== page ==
A few years ago when she came to the end of The Shape I Gave You, a previous novel whose protagonist is a sculptor, she confronted the pile of paper that was the complete original manuscript. The novel was written, had been submitted and was in the process of being published, but was she really finished with it? She retrieved a pot of glue and a brush and sat on her front porch sticking every page together until she had one solid paper block. Then she took that text block somewhere and had a core sample drilled through the centre of it. She went on to represent elements of the story using pages from previous drafts to make papier mâche sculptures, sticking acupuncture needles into the text and rolling cigarettes from its pages. These became the exhibition Narrative Flow, at Side Space Gallery in 2008.
Click on any image to enlarge.
In writing her current novel, The Search for Heinrich Schlögel, she came to a point where she had a draft but felt it was missing some unidentified element. “You come to a place where you are as done as you can be, but you suspect strongly that there will be another stage of writing yet to come. But you know that you can’t take it any further by yourself. And you don’t yet know who or what it is that will push you to discover what it is that needs to be done. And that’s this really dangerous part because it’s not ready to go out in the world yet, and I don’t have the discipline to set it aside and start working on something new, so the terrible temptation is to keep picking at it, overworking it, destroying it. So for me that’s the moment when you can turn it into something else that becomes a kind of holding space for that unfinished work.”
Resisting that terrible temptation, she instead wrote out the entire novel by hand on postcards. This required amassing about 800 postcards; many were donated by friends and family, some she picked up at museums, shops and archives, and some she pulled out of her own stash of memorabilia. Each image was selected for its resonance with the novel as a whole and mated with a text fragment. These fragments did not necessarily begin at the beginning of a sentence or paragraph. Each was simply continued from the previous card and ended when she had filled the space. None was complete. They were snippets.
It was entertaining play for Baillie as she paired image and text, and selected the recipient.
Hear Martha Baillie describe choosing postcards and pairing them with text:
But then,“I began to worry about asking people to give back their postcards. I started to think increasingly that once you’ve sent something to someone they’re under no obligation to return it to you.” So as to have a complete record before they were out of her hands, she scanned both sides of each. Then, over the course of several months, as she completed them she mailed the postcards to her friends. We all received several, never in sequence. Later she thought of asking us to read them back to her and she recorded us doing so.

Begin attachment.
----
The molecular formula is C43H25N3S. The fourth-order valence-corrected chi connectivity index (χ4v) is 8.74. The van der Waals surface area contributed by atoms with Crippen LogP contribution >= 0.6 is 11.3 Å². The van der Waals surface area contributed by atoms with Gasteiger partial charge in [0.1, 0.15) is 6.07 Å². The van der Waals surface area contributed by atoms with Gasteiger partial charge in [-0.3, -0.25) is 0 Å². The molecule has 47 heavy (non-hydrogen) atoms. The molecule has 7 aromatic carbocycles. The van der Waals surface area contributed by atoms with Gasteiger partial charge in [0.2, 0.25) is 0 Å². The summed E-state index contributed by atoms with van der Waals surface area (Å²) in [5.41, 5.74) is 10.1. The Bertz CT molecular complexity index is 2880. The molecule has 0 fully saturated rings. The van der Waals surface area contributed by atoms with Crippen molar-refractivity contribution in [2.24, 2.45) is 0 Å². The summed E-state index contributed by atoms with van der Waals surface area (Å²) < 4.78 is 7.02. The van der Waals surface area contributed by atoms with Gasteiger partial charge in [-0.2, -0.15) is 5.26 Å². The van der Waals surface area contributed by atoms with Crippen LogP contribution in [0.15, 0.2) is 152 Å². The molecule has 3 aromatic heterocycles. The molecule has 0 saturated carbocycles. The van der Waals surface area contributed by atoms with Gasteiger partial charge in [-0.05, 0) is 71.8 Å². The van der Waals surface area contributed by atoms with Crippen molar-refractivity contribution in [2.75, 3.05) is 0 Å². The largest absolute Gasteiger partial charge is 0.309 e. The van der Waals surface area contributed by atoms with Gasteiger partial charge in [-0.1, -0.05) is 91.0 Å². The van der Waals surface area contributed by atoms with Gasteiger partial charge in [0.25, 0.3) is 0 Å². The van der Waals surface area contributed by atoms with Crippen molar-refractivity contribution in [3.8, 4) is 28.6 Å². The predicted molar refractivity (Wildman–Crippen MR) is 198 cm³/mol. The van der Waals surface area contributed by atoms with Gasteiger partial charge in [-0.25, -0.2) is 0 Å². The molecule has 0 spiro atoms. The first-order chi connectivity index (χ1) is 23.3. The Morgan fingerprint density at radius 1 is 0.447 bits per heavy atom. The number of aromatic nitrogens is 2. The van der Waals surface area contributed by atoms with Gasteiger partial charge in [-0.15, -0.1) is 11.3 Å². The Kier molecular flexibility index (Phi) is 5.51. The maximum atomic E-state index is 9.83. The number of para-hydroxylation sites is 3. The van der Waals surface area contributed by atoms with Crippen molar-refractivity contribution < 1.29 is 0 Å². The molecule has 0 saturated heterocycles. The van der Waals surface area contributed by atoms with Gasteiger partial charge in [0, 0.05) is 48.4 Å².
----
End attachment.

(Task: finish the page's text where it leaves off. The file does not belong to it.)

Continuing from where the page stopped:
During this whole postal process the novel percolated its way through her mind. As she transcribed, scanned, mailed and listened, she began to perceive what was missing and so came to the elements needed to complete a final draft.
The postcards have become an online archive, a digital companion to the novel. There is a visual version of the novel, that is, the postcards in sequence. And there is an audio version of the novel, which has a few gaps and silences where someone did not read or where something was added later and also contains bits that were later excised as revisions were made. The archive is a document of the book’s evolution and stands as evidence of a process that contributed to its creation.
In the course of writing The Search for Heinrich Schlögel, Baillie mitigated the acute solitude of novel writing and relieved commercial publishing pressures by creating a community of readers. We readers were not asked to comment, edit or contribute ideas, but simply to be recipients of the work in progress, to collectively bear some responsibility for it. We wondered as we were recording how to inflect our readings so they made sense in the whole when we didn’t know the context or what came before and after. We are intrigued to see how it comes together and have a proprietary interest in our own postcard bits and finding where they fit in. We want to know what this novel is really about.
Our curiosity will soon be satisfied.
The Search for Heinrich Schlögel will be launched at
Tuesday, September 16, 2014
at the Gladstone Hotel.
The over 800 postcards of the Schlögel archive will be exhibited in April 2015 at the Koeffler Gallery. “The original intention was to disperse, the exhibition is the gathering, the re-gathering.”
– Schuster Gindin
Photos by Schuster Gindin
Nice thoughts and account Schuster, on the process that Martha Baillie has been working with and delivering to us with this new oeuvre(s).
looking forward to the 16th,
Anne Egger, Toronto